On that note, it’s worth pointing out that even though Chained Echoes is inspired by and pays tribute to classic RPGs, it most definitely does not attempt to replicate some of their more frustrating limitations. For example, fast travel is freely available after the game’s introduction, you can save anywhere, characters grow and level regardless of whether they are in the active party, and you can retry battles should you get wiped out — to name but a few. There are also a handful of options that allow you to adjust the difficulty of combat, including the game’s unique battle mechanic: the Overdrive meter.
As you explore areas and run into monsters (there are no random battles, by the way), you of course have to fight. Combat is turn-based, and while the basics of trading blows with enemies using simple attacks or special skills will feel immediately familiar, Chained Echoes mixes things up with the Overdrive system. Every attack or skill used by your party or the enemy moves an arrow to the right on the Overdrive meter. You start in the yellow, which is neutral, but eventually, you hit the green part of the bar, which confers several beneficial effects — such as taking less damage and reducing the cost of skills. But if you keep moving too far to the right, you enter the red overheat zone, drastically increasing the damage you take. To move the arrow to the left and keep yourself in the sweet spot, you need to use a skill that matches a particular type, which cycles randomly every four turns. If you don’t have a matching skill available, you can also defend, swap out the current character with a reserve member, or use a powerful Ultra Move to lower the meter.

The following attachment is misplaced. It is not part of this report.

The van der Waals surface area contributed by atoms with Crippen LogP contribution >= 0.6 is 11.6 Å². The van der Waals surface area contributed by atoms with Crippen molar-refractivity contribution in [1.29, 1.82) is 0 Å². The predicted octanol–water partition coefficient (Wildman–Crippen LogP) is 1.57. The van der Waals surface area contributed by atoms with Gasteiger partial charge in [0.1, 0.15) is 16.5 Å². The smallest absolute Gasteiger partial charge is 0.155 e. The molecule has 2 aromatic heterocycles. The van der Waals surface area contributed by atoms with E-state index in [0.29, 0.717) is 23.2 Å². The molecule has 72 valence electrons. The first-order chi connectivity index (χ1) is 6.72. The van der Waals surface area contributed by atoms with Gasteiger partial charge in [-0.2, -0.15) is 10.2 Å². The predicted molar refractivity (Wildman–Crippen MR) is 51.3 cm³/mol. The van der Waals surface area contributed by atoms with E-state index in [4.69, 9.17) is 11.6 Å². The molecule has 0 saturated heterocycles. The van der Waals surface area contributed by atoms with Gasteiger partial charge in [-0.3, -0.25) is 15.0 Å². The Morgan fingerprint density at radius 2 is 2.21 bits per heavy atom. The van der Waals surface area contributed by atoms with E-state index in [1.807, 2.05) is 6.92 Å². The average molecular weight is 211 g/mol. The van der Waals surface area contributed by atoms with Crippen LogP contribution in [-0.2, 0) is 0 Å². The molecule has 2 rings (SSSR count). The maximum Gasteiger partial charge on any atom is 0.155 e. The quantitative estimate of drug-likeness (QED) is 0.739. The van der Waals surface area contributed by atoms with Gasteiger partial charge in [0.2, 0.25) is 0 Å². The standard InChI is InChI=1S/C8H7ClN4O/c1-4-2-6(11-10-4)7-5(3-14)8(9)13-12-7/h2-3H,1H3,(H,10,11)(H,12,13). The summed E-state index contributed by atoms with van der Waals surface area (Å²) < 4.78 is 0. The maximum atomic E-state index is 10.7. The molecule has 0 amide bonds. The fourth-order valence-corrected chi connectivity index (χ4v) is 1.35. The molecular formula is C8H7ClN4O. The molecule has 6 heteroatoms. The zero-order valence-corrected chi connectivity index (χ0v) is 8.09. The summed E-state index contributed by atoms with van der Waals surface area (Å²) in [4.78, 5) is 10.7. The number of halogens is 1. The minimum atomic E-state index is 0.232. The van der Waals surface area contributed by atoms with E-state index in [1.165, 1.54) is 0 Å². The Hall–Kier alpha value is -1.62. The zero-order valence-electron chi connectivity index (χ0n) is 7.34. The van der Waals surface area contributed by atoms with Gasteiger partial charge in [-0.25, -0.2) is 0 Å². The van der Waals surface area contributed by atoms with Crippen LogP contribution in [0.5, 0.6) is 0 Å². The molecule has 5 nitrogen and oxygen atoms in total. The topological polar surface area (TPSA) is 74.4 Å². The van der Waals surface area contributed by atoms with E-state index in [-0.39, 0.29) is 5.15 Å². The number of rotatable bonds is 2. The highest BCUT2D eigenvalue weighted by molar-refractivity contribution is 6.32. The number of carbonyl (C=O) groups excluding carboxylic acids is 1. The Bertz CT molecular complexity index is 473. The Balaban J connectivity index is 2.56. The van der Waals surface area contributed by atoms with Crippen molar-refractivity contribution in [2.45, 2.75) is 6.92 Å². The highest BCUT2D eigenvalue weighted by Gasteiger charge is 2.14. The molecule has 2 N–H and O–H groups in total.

Battles thus become as much about using the right moves at the right time as they are about reducing your enemies’ HP to zero. Spamming the same moves will eventually penalize you, so you are encouraged to mix things up to maximize every turn. For the most part, I enjoyed this system. It adds an element of strategy to the otherwise standard turn-based combat, and there are even a few boss fights that further shake things up by changing the appearance of the Overdrive meter, which forces players to adapt on the fly. On the other hand, it can sometimes feel punishing and restrictive. Unless you just don’t care about the extra damage caused by overheating, you will have to use skills or Ultra Moves you may not really want to — sometimes skills that have no beneficial use at the moment other than matching the random skill type. That can feel pointless and extend the amount of time you spend in combat, which is a little on the slow side as a result.
As a brief aside, you can also fight in your Sky Armors once you gain access to them, and while the Overdrive meter is still present, it functions a little differently. Instead of using skill types to control the meter, you shift gears to change the direction the arrow moves. Shifting gears also changes how much damage you deal and receive as well as how much skills cost. This makes mech combat a balancing act where you have to gauge how long you can stay in the higher gears to maximize your damage before you need to shift down to keep from overheating. I think there are strengths and weaknesses with both versions of the Overdrive system, but frustrations aside, it still makes for a very enjoyable and unique combat experience.